wtf science

This Youtube Video is about as quality as the “documentary:”

Lunar Conspiracies Revealed! ALIENS ON THE MOON: THE TRUTH EXPOSED

ALIENS ON THE MOON: THE TRUTH EXPOSED on Syfy Channel

(3/5)

Pros: Cool images of the lunar surface; compelling information…

Cons: …unfortunately, I just can’t buy all of the arguments made by this program

Continuing in much the same way as History Channel’s much-discussed (and derided) Ancient Aliens, the slickly-made and rather compelling original Syfy Channel “documentary” Aliens on the Moon: The Truth Exposed (which premiered on July 20,2014) mainly examines a series of NASA photographs of the lunar surface that may just show anomalous structures built by unknown beings for unknown purposes. Various “experts” of one type or another – from astronauts Buzz Aldrin and Edgar Mitchell to imaging expert Marc D’Antonio, to former government researcher Dr. John Brandenberg and even Ancient Aliens veterans Nick Redfern and Mike Bara (among others – I was expecting Giorgio A. Tsoukalos to turn up at any moment) turn up to offer their own perspective on the images, and analyze the notion that extraterrestrials have visited (or indeed still inhabit) the moon. As its goofy (DUN DUN!) title suggests, Aliens on the Moon is one more in a ongoing (endless?) string of at best speculative, at worst downright phony supposed feature “documentaries” that have played on TV in the last few years. In the end, the program might be interesting and is certainly thought-provoking, but I’m not sure I’d honestly believe everything (or maybe anything) it has to say.

1

Undoubtedly, the best element of the two-hour special (produced in commemoration of the 45th anniversary of the Apollo 11 moon landing) is the wealth of actual NASA images compiled from both the classic lunar expeditions and more modern flyovers showing various unexplained (or perhaps unexplainable) lunar anomalies. It would almost be worth it for many viewers (particularly those with some interest in astronomy in particular or science in general) to watch this program just to see these stunning, fascinating images while ignoring the somewhat suspect context surrounding their presentation. While I’ve seen some of the images and video footage projected here (even footage taken from Earth’s orbit that appears to show a sort of space battle going on between an unknown craft and missiles that seem to be fired from the planet below), this program does showcase some visual materials that I was previously unfamiliar with, and certainly examines the lunar surface with a more critical eye than some other programs dealing with astronomy.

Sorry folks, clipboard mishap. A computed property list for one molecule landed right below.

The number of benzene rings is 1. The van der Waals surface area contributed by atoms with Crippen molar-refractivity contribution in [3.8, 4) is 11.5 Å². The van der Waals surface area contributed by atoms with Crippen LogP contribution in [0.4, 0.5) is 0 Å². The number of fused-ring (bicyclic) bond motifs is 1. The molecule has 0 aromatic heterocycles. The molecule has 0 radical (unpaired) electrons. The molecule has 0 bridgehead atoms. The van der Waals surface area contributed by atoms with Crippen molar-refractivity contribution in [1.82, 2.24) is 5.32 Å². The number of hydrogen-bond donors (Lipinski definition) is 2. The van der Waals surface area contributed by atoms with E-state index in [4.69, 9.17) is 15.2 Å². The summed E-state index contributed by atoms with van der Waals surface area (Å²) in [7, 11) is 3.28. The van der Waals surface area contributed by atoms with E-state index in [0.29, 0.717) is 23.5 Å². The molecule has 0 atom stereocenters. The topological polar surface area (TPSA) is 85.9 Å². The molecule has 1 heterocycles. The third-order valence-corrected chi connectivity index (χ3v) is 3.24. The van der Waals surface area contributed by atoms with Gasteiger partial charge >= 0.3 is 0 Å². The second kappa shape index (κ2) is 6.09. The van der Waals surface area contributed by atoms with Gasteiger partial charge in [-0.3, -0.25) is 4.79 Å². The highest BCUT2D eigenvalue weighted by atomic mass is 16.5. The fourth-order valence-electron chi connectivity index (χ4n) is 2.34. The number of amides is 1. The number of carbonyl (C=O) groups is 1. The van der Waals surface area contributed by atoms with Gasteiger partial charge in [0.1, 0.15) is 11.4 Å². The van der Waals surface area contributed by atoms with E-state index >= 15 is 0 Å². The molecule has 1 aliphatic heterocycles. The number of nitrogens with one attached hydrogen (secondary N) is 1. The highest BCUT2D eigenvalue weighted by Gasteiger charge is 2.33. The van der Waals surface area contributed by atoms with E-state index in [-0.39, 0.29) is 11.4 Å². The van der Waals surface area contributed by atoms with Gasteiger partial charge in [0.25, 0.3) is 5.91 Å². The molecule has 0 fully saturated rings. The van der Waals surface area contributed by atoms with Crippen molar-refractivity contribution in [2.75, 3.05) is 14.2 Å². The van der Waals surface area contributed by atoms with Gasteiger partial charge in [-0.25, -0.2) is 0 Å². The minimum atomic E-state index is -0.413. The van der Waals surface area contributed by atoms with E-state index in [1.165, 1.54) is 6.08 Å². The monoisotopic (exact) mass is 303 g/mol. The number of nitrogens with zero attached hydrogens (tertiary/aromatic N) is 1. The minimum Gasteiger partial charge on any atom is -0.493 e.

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Unfortunately, the scientific value of the program comes with plenty of baggage: as a straight-faced documentary, Aliens on the Moon is (surprise!) highly suspect. Writer/producer/director Robert C. Kiviat clearly has no intention of making this a well-rounded examination of its subject since there’s virtually no opposing opinion progressed during the course of the piece. This program doesn’t so much make a convincing argument as just pile on supposed evidence, proposing and advancing it’s own theories suggesting that aliens inhabit the moon while “leaving it up to a viewer to decide.” Really, this is all fine and good for the seasoned viewer who’s willing to take this program with the healthy dose of salt that it very much deserves, but things could be more problematic than that. For a more typical viewing public that now believes that mermaids are real, yeti’s are dangerous, and fifty-foot sharks prowl the South African coast (after Animal Planet and Discovery Channel aired “mockumentaries” suggestive of those ideas), Aliens on the Moon could be taken as absolute truth – which it quite obviously is not.

3